We were deprived of our full quota of Emmerdale episodes this week (boo football) but that didn’t mean we were short of stellar scenes and this is just one of them. After Rhona revealed to the whole pub that Pierce had raped her she was at a real low point, feeling like she needed to start afresh in a place that didn’t know her. Thankfully for her, village matriarch Lisa was a great comfort to her, especially as a fellow rape survivor. The women had a number of scenes together in Tuesday’s episode but I wanted to make these lake side scenes as my Scene of the Week choice for several reasons. These scenes tackled Rhona’s insecurities and with Lisa’s support she was able to express openly how she had felt immediately after the attack. Lisa was there as a figure of hope and reason for her, wisely telling her that their relationship status didn’t excuse Pierce’s actions. Rhona too was able to highlight her fears about the reality of the jury’s judgement on her private life and it was a stark reminder of the scrutiny other rape survivors face in court. Shot in the beautiful and luscious green outdoors these were wonderful scenes tackling sensitive issues in a delicate and honest way. Great job, Emmerdale.
Different stories colliding is one of my favourite aspects of soap and that happened in a big way this week when Harriet got caught in the crossfire. I’ll preface this by saying I’m not really feeling Cain and Harriet’s lust or buying Cain’s sudden feelings for the unconventional vicar, but this was a good scene. Scenes prior to this were brimming with tension over Cain’s secret, made even worse by Moira’s presence – awkward! Moira had her suspicions but when Cain kissed Harriet’s hand at her bedside, Moira and Emma watched on with a mixture of shock, jealousy and disgust on Emma’s behalf. While this ying and yang hook up leaves me cold, if this development of stronger feelings prompts more Emma madness and Moira reassessing her feelings then I’m all for it.
There were some superb scenes in the Rhona storyline this week, but I picked this showdown between Priya and Chrissie as my unexpected choice for Scene of the Week. With Rakesh gone, Priya finally felt like the shackles were off and with that her true strong and gutsy self re-emerged as she gave Chrissie a few home truths. Chrissie too seems to have now found the perfect balance in the village – no longer a simpering victim nor the camp soap bitch with the clunky one-liners, she now has the nastiness and snobbery that comes with power as she tries to lord it over others. She’s far more believable and enjoyable, in a love-to-hate sort of way, like this. It’s how she always should have been written. Priya too, no longer weak willed under Rakesh’s shadow, stood up to Chrissie, pointing out her shameful mistakes and holding her head high in the face of Chrissie’s finger pointing. It was a real punch-in-the-air moment for Priya, name dropping Chrissie’s victims like that on the factory floor, and it’s always satisfying to see that over-privileged family taken down a peg or two!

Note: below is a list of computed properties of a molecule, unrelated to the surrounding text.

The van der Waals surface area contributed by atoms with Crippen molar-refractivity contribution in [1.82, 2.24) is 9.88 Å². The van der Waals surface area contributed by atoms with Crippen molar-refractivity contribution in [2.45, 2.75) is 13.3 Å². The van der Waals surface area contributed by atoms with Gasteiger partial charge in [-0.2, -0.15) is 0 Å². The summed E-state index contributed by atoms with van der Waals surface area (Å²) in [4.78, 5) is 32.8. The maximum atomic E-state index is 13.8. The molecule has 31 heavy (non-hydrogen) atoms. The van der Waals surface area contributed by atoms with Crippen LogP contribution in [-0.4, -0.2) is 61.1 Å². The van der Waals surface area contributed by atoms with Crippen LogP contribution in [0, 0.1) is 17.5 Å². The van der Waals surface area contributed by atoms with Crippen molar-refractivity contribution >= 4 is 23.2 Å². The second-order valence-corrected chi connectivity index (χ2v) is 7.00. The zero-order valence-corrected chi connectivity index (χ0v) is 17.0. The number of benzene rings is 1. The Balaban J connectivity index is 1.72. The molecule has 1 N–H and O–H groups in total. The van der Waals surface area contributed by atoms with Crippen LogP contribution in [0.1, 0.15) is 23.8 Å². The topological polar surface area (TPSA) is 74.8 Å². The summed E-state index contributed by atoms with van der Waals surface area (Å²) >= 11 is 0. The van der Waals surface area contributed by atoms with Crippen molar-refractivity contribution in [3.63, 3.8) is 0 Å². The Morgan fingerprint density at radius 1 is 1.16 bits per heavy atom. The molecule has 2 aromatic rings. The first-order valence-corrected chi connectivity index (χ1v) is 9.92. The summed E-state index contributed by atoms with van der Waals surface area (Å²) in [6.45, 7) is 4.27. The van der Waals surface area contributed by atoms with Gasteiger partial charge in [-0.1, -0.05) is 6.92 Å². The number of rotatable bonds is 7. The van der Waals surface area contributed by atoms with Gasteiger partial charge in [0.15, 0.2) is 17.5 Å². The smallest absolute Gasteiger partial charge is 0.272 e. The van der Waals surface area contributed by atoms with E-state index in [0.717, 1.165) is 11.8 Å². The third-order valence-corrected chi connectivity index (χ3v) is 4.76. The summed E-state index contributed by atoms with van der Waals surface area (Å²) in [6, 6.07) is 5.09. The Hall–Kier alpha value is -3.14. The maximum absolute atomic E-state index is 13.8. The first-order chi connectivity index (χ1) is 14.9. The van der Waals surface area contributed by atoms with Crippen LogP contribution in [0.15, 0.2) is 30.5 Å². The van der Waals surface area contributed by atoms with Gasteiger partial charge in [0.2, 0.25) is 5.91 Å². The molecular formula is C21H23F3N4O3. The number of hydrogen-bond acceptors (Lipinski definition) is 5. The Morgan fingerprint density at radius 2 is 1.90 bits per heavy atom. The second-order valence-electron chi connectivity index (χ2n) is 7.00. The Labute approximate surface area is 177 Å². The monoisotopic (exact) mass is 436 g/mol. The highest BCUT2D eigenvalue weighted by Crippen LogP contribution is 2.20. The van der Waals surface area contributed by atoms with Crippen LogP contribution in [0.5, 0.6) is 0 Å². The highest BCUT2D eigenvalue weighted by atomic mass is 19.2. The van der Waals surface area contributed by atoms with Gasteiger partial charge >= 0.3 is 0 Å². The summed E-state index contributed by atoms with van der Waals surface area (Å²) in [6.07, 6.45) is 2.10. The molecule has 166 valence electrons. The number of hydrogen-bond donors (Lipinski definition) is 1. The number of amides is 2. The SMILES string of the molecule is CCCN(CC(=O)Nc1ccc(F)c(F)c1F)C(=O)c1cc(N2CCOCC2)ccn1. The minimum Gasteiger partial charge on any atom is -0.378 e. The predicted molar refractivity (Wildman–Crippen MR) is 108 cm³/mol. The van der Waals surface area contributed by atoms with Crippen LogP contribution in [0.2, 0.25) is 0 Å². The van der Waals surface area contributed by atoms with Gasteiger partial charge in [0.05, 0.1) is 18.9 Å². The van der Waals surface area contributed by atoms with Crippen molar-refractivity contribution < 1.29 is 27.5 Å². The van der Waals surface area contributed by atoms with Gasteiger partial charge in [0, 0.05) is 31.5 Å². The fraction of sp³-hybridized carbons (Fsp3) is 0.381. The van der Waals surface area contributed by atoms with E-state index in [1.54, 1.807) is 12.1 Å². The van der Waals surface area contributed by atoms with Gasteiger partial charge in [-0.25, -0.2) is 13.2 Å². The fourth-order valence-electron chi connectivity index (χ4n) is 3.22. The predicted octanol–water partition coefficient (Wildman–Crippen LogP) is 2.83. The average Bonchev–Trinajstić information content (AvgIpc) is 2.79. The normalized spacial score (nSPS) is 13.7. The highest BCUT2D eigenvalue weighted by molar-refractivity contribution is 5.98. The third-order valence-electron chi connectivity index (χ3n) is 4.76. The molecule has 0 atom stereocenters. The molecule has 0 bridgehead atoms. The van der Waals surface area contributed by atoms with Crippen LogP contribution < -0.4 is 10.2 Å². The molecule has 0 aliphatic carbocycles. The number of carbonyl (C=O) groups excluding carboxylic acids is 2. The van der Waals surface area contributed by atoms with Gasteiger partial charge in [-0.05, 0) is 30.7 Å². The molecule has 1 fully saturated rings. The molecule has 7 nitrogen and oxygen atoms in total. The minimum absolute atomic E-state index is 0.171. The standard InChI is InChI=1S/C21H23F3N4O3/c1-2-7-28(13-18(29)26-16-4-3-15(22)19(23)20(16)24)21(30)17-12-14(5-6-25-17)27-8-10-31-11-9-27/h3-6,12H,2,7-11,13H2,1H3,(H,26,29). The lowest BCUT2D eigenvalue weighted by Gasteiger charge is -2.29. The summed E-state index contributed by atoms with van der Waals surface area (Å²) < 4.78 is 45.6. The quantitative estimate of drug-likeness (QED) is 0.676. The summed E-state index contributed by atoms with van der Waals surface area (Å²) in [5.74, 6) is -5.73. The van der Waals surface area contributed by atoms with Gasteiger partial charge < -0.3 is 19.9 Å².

Lydia Hart has been something of a Marmite character in Emmerdale, who – just like the British classic – I love. But having started as an oddball guest character, built around her quirky ownership of cockatoo Steve (now stuffed, RIP) and niche interests, there was a question mark over how well she would integrate in the village full time. Well after this week’s surprisingly moving scene with Laurel it’s safe to say Lydia has been humanised, made more real and yet retaining the quirkiness that secured her a full time spot in the Dales. After interfering in Laurel’s grief process in a way that was a bit full on, even for me a card-carrying Lydia champion, the pair sat down for a proper chat. In this scene which left me feeling a little choked, Lydia revealed that her references about grief were not about Steve the cockatoo, but Steve her late husband. Suddenly a believable and touching backstory opened up in front of us, making Lydia fleshed out and letting us know the grieving woman under all that kookiness. Karen Blick too proved she is more than capable of bonkers humour alongside emotional performances – she’s brilliant.
It wasn’t the most compelling weeks of Emmerdale and even my Scene of the Week choice is admittedly iffy, but go with it. Carly’s exit was an odd one. Rushed on the one hand (Marlon’s insistence she should leave immediately and be with One True Love Matt felt hokey to say the least) but on the other hand she’s had so many almost-exits it feels like this has been dragged on a bit. It’s more of a loss to say goodbye to actress Gemma Atkinson, who managed to give Carly a lot of heart when she was given so little plot to work with, and even in her final moments I felt like Gemma brought more to Carly’s exit than was on the page. It’s rare for an upbeat exit for a character but leaving Marlon sobbing and running away without a goodbye to Bob and her friends was a bit of a kick in the teeth for Carly’s character development. Still, there was a bittersweet element to it, that while Carly did have smiles, there was an uncertainty and sadness in her expression too which made it feel marginally less contrived.